More From #BoicotLaComay: AT&T Drops Sponsorship and #TodosSomosJoseEnrique Goes Global

It is Day 4 since #BoicotLaComay was launched in response to comments about dead publicist José Enrique Gómez that were made by "La Comay," the puppet host of Puerto Rico's highest-rated show, WAPA-TV's "SuperXclusivo." And the momentum to get the show off the air continues to grow.

PHOTO CREDIT: Primera Hora

Here are just a few of the latest developments:

"AT&T directs advertising to programming that we believe our customer base views. We continually monitor the content of programming in order to gauge its impact on customer buying decisions as well as to determine if the programming is appropriate. As a result, since December 5th we have not advertised in this particular program and our media plan does not contemplate additional advertising."

  • Ricky Martin Joins InToday Puerto Rican legend Ricky Martin (he of the millions of Twitter followers) tweeted support of the Comay Boycott a few hours ago:
  • Puppet Actor Apologizes and Nobody Cares: Today actor Kobo Santarrosa, who portrays La Comay on the show, offered a standard, "if I offended anyone, I am sorry" apology that was as sincere as a politician trying to avert a growing avalanche of momentum against him. The creator of the Boicot a La Comay Facebook page (which is now over 62,000 likes in just four days) called Santarrosa's apology a case of being "too little too late." Santarrosa has a history of apologizing for controversial comments he has made before on the show, but it looks like this, the boycott movement is not putting up with it. At this stage, the goal of the group is to get the show canceled. And according to their posts, the show has already lost 4 ratings points (from 29 to 25) in just three days. And it virtually has no sponsors. And no new sponsors are showing up.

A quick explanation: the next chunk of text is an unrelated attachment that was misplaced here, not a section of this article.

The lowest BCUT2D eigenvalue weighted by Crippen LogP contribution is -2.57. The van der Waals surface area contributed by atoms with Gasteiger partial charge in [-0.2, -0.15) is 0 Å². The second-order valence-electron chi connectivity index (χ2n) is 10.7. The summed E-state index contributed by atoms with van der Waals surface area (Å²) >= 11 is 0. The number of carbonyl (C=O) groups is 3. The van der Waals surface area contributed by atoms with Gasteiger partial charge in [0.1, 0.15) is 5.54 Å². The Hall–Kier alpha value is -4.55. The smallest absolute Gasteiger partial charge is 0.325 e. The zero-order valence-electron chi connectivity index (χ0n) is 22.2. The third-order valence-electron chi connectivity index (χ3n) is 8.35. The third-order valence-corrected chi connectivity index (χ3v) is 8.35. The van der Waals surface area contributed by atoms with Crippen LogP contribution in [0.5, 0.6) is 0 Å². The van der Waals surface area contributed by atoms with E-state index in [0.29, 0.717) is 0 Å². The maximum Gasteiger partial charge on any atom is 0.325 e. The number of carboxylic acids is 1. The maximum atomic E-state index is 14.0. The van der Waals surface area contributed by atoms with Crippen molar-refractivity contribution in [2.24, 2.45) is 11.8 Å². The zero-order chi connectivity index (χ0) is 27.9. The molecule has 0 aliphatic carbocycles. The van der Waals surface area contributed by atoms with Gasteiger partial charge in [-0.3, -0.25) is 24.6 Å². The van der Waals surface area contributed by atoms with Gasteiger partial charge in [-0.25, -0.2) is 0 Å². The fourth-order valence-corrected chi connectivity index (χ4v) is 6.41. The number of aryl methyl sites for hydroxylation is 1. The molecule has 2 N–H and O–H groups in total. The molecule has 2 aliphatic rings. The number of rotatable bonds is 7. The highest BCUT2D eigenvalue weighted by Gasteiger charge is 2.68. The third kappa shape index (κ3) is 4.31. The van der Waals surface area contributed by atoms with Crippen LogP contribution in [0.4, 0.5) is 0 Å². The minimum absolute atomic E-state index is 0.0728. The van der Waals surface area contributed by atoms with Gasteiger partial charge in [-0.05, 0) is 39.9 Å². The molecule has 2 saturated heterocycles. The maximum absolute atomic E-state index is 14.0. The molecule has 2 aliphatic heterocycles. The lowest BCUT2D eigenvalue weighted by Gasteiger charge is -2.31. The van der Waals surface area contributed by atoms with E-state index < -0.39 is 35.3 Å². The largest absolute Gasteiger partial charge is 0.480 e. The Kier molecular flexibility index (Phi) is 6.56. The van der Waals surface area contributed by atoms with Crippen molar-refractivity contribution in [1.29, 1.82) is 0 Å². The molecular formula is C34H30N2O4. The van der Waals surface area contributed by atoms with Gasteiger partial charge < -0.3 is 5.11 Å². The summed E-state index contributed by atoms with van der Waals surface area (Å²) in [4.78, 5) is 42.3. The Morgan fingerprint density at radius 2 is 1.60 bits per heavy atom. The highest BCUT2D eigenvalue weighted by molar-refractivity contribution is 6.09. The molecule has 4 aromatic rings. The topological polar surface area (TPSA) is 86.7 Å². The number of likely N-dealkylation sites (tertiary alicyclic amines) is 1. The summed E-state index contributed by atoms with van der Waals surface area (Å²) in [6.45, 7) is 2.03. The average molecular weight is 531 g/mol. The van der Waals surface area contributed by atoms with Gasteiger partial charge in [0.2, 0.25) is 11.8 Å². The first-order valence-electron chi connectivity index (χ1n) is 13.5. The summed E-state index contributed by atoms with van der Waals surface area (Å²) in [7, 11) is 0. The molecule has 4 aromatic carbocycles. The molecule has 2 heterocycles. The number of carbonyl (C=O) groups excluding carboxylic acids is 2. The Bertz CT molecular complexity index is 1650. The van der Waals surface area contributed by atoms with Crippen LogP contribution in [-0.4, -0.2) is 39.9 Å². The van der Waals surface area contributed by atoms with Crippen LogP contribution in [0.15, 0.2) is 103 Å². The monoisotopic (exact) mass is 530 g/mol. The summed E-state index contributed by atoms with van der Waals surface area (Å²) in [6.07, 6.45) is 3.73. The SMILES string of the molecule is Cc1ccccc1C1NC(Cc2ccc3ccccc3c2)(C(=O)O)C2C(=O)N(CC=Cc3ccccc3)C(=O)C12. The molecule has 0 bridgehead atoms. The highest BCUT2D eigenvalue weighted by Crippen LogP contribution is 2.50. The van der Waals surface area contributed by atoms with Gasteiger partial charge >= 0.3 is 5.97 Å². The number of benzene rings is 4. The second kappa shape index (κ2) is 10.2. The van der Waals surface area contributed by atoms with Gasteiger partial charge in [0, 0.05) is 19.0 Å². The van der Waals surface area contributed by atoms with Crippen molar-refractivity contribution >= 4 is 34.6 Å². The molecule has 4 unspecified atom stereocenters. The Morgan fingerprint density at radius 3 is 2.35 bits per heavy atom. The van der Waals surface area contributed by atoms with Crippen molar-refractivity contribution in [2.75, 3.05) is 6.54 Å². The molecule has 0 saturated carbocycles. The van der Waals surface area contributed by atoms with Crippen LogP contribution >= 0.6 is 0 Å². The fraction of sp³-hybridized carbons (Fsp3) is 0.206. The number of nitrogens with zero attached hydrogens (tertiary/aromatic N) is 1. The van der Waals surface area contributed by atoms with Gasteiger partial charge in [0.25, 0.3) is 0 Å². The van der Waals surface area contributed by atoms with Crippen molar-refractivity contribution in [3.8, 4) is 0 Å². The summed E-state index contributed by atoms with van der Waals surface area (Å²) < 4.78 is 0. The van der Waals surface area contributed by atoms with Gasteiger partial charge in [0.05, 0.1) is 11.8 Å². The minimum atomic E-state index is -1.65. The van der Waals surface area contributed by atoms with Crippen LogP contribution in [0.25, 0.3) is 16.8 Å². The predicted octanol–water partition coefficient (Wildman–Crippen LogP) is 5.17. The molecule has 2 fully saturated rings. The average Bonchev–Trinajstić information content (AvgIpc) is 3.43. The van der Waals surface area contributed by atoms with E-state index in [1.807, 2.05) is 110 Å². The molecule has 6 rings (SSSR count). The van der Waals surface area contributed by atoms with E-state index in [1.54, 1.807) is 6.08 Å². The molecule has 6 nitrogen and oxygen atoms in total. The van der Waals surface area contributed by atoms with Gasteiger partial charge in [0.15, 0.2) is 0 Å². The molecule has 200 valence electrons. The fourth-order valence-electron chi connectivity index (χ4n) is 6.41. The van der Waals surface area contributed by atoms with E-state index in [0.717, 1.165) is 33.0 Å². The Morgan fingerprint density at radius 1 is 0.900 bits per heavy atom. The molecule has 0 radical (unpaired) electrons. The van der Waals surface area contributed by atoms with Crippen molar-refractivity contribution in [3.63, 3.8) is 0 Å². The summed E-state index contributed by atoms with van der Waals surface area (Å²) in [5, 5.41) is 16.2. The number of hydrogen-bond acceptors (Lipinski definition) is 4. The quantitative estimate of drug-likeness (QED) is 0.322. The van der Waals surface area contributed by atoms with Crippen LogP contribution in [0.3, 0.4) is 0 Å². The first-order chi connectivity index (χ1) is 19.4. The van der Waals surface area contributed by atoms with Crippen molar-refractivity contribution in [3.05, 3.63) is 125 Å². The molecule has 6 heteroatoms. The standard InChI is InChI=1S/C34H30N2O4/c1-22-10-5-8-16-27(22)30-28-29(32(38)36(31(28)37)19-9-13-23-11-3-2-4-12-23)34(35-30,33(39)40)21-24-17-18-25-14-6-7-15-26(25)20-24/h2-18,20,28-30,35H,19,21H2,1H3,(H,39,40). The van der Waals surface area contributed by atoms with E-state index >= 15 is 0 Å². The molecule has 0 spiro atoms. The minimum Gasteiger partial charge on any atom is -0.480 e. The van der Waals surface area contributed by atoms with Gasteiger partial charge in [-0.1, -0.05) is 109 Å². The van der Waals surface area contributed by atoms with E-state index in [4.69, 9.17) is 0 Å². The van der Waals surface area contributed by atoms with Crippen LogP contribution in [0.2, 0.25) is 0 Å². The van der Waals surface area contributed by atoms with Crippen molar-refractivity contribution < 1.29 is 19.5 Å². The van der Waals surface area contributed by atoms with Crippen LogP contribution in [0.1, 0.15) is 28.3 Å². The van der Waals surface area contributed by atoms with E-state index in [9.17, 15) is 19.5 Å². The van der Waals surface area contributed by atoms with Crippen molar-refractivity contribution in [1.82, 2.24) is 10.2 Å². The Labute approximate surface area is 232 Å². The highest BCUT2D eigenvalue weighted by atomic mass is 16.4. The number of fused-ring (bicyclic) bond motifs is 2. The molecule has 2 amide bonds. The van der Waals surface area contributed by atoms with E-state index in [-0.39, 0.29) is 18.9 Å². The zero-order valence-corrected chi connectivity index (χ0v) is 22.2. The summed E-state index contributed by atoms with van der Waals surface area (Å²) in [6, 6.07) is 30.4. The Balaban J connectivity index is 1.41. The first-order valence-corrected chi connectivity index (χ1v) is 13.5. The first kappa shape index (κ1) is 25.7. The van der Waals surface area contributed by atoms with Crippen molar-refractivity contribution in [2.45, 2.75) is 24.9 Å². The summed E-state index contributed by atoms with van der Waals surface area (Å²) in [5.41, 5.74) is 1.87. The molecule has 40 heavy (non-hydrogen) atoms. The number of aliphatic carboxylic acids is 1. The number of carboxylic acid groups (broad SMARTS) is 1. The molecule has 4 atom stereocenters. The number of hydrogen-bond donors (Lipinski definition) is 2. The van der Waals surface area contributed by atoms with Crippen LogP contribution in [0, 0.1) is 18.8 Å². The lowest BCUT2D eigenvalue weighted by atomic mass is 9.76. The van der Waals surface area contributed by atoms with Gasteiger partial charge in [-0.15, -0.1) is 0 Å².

A Facebook group has grown by 50,000 fans in under 24 hours. Thousands have posted pictures of themselves with the now-popular phrase "Todos somos José Enrique," which translates to "We are all José Enrique," and many thousands more have tweeted messages of anger, sadness, and solidarity after the brutal murder of a publicist brought the Caribbean island's crime crisis to center stage.

The wave of murders, which peaked at over 1,000 deaths in 2011 alone, is attributed to a range of problems — including the encroachment of the drug trade, police corruption, failing schools, a dismal economy, a crippling brain drain, and a high unemployment rate.

Last week, after four suspects reportedly forced Jose Enrique Gómez to withdraw 400 dollars from a parking lot ATM in Caguas, Puerto Rico, they drove half an hour southwest to Cayey, doused Gómez in gasoline, beat him, and set him on fire.

For many Puerto Ricans, the murder was a tipping point. With diverse leadership and with varied targets, the new grassroots movements all seek to fix the nation's crime problem by way of social media.

"I knew there would be a moment when we would say 'Stop it already. Enough is enough,'" said filmmaker Carlitos Ruiz Ruiz, who is one of the organizers of a social media-based vigil to take place around the world this coming Saturday. "And this is that moment."

It looks like "that moment" is indeed happening in Puerto Rico. And this weekend, a global awareness event for Gómez is beginning to go viral on Facebook.

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